Taylor enjoyed great success in club management, particularly at Watford and Aston Villa, before taking charge of his country in 1990.
He died on Thursday morning of a suspected heart attack, aged 72.
English Football League clubs will stage a minute's applause ahead of all fixtures this weekend as a mark of respect, while Watford - who he led from the fourth tier to the first between 1977 and 1982, will hold a similar tribute at their Premier League clash against Middlesbrough at Vicarage Road
The Hornets will also wear black armbands for Saturday's fixture
Arsenal boss Wenger was one of many current managers to pay tribute to Taylor.
He said: "He was a very nice man, a very welcoming man and I always had big respect for him.
"We were close at some stage as he was manager at Watford
I had lunch once or twice with him, he had big passion and he was competent and absolutely focused on the game
"It was a very sad day for English football.
"He was an honest, educated man
Pat Rice had him as a manager and spoke to me about how passionate and interesting it was to work under him at Watford."
Taylor started out as a young player with Scunthorpe and also represented Grimsby and Lincoln before moving into management with the latter.
His managerial career really took off when he joined Watford in 1977
He took the club from the Fourth Division to runners-up in the top flight, qualifying for the UEFA Cup in 1983 and reaching the FA Cup final the following year.
Taylor then took charge at Villa following their relegation to the Second Division
He won promotion at the first attempt and two years after that, in 1990, they finished runners-up to Liverpool in the First Division.
That achievement was instrumental in securing him the England position
Years later, in 2002, he came out of managerial retirement for a second spell at Villa.
He also had a spell as manager at Wolves and later became a respected pundit with the BBC and BT Sport.
Two of Taylor's former clubs - Wolves and Aston Villa - meet in the Sky Bet Championship at Molineux on Saturday.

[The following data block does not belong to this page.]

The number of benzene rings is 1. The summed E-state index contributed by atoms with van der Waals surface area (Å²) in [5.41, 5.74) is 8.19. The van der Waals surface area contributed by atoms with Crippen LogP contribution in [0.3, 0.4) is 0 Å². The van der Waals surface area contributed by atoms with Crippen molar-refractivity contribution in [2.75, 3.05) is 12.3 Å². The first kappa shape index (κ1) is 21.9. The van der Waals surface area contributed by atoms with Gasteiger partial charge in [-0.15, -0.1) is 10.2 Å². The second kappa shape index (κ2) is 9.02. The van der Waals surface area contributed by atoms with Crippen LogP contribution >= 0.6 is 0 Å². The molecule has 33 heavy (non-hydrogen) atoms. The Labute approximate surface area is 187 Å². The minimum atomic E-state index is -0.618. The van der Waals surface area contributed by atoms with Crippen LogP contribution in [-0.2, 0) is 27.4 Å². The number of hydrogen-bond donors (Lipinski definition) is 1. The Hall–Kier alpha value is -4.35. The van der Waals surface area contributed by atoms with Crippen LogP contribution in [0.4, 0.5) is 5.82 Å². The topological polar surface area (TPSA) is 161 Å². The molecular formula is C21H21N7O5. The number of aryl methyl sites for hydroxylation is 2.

Villa boss Steve Bruce said: "I am, like everybody else, in total shock.
"I have two close members of my staff who played for him for a number of years in Tony Coton and Tommy Mooney
Of course there are people on the staff who worked with him for years.
"The one thing that shines out above anything is what a very, very good human being he was and a delight to work for.
"His record speaks for itself, not just here at Aston Villa but Wolves and what he did at Watford was quite remarkable
The tributes to him are only fitting.
"I'm sure there will be many more tributes, the football world is in a state of shock that we've lost someone like Graham so early because nobody expected it."
Current Watford manager Walter Mazzarri wants his side to beat Middlesbrough for Taylor
He said: "We have already many reasons why we need to win the game on Saturday.
"On top of this now we've got Graham Taylor which gives us an extra reason why we need to win the game against Middlesbrough."
Stoke boss Mark Hughes also expressed his sadness.
He said: "It's a real shame when huge football people pass
I didn't know Graham personally, but our paths did cross on occasions
"I never spent a lot of time with him but clearly from his career and the impact he had on the game, he was clearly in love with the game.
"It's too soon for him to go to be honest
And when you hear stories from people who had closer relationships with him than I did the thing that comes across clearly is that he was well liked, loved and respected."
Source : PA